A Reflection of the Past

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An engraving showing a cross-section of the interior of the Irish House of Commons in Dublin. Work on this, part of the world’s first purpose-built parliament, began in 1729 to designs by Sir Edward Lovett Pearce. The engraving was made in 1767 by the artist Peter Mazell after a drawing by architect Rowland Omer. It is a valuable source of information about how the House of Commons looked since the original domed chamber was destroyed by fire in 1792 and, for the last years of the Irish parliament’s life prior to the 1800 Act of Union, replaced by a simpler structure. The engraving hangs on the stairs of Furness, County Kildare (the upper landing window can be seen reflected in the glass): appropriate because in the second half of the 18th century the house was owned by Richard Nevill who, like his father and grandfather before him, sat as an M.P. in the Irish House of Commons.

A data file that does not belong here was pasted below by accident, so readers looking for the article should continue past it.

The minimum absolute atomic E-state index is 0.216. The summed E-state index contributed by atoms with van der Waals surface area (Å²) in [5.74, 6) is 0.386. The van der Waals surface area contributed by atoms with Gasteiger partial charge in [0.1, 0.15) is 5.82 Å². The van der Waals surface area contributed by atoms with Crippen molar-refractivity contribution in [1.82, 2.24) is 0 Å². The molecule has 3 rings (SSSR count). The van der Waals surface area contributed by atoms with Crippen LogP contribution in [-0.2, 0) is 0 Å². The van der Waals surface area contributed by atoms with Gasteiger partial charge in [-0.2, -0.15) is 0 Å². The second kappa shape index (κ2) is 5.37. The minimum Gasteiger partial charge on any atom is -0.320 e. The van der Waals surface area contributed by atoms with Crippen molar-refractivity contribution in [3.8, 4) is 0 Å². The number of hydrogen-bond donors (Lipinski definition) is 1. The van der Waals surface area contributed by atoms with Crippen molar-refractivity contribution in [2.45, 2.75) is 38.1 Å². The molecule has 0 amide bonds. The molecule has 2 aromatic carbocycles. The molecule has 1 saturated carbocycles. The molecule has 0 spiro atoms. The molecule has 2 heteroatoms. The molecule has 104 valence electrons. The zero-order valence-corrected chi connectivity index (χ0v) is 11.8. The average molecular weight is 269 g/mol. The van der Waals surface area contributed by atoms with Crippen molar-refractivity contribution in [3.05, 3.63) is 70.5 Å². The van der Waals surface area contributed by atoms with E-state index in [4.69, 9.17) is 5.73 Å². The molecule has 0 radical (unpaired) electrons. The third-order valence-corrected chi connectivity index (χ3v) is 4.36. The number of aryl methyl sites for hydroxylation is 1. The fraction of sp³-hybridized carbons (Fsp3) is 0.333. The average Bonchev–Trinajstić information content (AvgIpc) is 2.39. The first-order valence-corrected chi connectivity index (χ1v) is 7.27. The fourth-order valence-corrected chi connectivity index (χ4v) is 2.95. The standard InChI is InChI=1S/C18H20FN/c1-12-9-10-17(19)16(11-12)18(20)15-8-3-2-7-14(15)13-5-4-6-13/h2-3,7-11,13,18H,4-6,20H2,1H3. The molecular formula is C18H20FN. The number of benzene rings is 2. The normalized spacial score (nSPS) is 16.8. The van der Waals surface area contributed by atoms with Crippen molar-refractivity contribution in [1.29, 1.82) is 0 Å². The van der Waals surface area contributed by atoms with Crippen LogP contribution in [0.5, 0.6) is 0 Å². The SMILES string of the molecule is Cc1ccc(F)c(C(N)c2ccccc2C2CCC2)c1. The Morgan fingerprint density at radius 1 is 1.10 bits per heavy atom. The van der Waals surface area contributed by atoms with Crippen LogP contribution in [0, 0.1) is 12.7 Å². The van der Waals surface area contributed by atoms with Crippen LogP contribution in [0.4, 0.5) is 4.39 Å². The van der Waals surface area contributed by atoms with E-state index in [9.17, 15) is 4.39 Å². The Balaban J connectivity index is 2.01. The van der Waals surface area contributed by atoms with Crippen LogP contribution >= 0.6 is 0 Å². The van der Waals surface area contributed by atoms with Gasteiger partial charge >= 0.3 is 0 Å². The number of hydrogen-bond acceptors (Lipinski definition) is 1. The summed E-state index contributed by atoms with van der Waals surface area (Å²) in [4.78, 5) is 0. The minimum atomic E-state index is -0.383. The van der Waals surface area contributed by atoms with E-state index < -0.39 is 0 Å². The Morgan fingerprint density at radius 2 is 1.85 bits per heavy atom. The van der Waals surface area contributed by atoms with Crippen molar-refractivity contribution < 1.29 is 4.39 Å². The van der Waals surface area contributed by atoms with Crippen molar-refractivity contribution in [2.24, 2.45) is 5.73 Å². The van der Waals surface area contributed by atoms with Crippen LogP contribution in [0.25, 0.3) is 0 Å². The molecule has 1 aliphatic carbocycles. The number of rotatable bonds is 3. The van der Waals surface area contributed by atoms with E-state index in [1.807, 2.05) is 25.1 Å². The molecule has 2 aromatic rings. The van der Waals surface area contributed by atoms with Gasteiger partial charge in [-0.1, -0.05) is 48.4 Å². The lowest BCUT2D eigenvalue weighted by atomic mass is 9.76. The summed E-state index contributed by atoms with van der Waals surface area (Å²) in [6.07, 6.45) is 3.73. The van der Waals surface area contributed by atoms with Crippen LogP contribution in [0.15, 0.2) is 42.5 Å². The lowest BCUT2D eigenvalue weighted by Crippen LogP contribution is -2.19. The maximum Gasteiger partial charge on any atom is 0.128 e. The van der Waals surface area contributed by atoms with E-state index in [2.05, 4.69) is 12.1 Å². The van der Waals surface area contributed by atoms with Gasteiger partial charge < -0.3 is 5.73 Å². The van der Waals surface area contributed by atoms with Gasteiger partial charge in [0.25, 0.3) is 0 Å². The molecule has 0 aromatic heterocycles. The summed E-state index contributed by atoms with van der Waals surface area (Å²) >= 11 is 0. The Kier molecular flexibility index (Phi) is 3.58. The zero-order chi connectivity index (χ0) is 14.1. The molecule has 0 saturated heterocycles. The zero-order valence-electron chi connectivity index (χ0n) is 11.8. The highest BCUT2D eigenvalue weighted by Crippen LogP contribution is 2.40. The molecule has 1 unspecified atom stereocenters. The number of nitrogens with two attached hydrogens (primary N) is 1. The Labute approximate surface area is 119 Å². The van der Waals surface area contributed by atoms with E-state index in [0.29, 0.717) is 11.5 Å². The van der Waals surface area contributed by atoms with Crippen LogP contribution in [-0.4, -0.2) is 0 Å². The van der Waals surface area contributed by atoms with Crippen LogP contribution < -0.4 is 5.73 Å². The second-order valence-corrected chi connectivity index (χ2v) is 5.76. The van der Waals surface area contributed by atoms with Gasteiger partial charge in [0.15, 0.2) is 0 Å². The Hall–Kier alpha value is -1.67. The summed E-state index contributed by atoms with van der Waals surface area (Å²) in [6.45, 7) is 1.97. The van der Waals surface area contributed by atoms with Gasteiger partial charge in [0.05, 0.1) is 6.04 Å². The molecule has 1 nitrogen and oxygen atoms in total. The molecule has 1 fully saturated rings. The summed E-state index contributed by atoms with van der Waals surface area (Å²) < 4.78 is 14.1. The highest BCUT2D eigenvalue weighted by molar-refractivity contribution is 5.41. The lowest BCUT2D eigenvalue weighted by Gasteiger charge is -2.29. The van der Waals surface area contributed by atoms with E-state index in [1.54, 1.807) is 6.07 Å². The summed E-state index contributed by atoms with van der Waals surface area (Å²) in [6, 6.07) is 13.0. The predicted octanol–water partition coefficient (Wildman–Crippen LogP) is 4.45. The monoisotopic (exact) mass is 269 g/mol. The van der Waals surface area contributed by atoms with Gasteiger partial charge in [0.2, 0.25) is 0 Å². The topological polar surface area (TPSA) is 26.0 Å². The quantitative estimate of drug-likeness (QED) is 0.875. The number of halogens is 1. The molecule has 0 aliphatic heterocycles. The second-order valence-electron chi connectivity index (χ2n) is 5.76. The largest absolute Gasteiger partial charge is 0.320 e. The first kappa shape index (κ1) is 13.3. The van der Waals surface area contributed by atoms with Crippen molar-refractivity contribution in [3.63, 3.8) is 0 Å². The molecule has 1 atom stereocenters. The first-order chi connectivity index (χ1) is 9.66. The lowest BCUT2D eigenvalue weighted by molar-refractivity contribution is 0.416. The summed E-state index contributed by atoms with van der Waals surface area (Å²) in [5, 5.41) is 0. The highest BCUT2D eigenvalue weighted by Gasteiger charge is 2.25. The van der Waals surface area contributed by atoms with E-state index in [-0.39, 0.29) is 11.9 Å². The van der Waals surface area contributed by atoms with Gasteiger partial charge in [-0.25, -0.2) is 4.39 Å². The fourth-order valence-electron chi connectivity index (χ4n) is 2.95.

6 comments on “A Reflection of the Past

  1. Mairtin D'Alton says:

    4 of the ionic capitals illustrated can be seen to the rear of the Lutyens garden at Heywood. It is believed another 6 may still be in the basement of the demolished house. Did Maurice Craig say that the dome was lead on a timber structure?

    • Oh, how I wish your response had arrived earlier, as I spent this afternoon in the gardens at Heywood (an account to follow in due course), having never known of the capitals from the Hse of Commons. I must consult Maurice to see what he has to say about the dome. Thank you for bringing this to my attention.

  2. Mairtin D'Alton says:

    I can send you a full citation about the columns, and info about the demesne if you wish. I worked on a reconstruction of michael Trench’s villa with Dr. MCParland.

  3. Gerald Mc Carthy says:

    I was on a visit to Rathmore Church and graveyard on Tuesday and I came across the grave of one Richard Nevill of Furness.

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